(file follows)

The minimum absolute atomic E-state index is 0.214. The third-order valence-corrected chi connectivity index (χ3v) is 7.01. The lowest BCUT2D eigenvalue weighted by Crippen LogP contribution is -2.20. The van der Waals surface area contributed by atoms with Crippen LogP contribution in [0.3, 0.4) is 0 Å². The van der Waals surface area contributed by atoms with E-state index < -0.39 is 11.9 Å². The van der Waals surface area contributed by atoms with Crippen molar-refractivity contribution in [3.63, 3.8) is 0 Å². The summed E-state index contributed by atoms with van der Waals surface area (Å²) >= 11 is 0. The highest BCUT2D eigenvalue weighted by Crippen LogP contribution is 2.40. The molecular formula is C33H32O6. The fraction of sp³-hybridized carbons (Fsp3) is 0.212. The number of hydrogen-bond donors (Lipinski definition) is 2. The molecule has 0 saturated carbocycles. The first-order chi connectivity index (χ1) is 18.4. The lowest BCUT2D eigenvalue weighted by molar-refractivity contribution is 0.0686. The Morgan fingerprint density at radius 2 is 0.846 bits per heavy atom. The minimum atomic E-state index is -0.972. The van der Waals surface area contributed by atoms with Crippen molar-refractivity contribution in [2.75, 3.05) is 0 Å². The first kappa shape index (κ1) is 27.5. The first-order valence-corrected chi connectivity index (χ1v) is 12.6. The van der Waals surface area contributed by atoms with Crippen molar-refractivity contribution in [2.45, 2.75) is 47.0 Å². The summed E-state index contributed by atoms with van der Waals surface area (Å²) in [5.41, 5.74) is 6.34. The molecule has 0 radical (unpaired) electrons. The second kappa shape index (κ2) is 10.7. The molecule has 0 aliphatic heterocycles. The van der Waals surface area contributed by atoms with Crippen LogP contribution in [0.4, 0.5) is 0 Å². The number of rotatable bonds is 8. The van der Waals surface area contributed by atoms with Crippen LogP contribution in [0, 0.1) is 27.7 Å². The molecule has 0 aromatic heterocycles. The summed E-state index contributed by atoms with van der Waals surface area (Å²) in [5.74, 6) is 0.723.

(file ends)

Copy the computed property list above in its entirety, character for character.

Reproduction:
The minimum absolute atomic E-state index is 0.214. The third-order valence-corrected chi connectivity index (χ3v) is 7.01. The lowest BCUT2D eigenvalue weighted by Crippen LogP contribution is -2.20. The van der Waals surface area contributed by atoms with Crippen LogP contribution in [0.3, 0.4) is 0 Å². The van der Waals surface area contributed by atoms with E-state index < -0.39 is 11.9 Å². The van der Waals surface area contributed by atoms with Crippen molar-refractivity contribution in [3.63, 3.8) is 0 Å². The summed E-state index contributed by atoms with van der Waals surface area (Å²) >= 11 is 0. The highest BCUT2D eigenvalue weighted by Crippen LogP contribution is 2.40. The molecular formula is C33H32O6. The fraction of sp³-hybridized carbons (Fsp3) is 0.212. The number of hydrogen-bond donors (Lipinski definition) is 2. The molecule has 0 saturated carbocycles. The first-order chi connectivity index (χ1) is 18.4. The lowest BCUT2D eigenvalue weighted by molar-refractivity contribution is 0.0686. The Morgan fingerprint density at radius 2 is 0.846 bits per heavy atom. The minimum atomic E-state index is -0.972. The van der Waals surface area contributed by atoms with Crippen molar-refractivity contribution in [2.75, 3.05) is 0 Å². The first kappa shape index (κ1) is 27.5. The first-order valence-corrected chi connectivity index (χ1v) is 12.6. The van der Waals surface area contributed by atoms with Crippen molar-refractivity contribution in [2.45, 2.75) is 47.0 Å². The summed E-state index contributed by atoms with van der Waals surface area (Å²) in [5.41, 5.74) is 6.34. The molecule has 0 radical (unpaired) electrons. The second kappa shape index (κ2) is 10.7. The molecule has 0 aliphatic heterocycles. The van der Waals surface area contributed by atoms with Crippen LogP contribution in [0.4, 0.5) is 0 Å². The number of rotatable bonds is 8. The van der Waals surface area contributed by atoms with Crippen LogP contribution in [0, 0.1) is 27.7 Å². The molecule has 0 aromatic heterocycles. The summed E-state index contributed by atoms with van der Waals surface area (Å²) in [5.74, 6) is 0.723.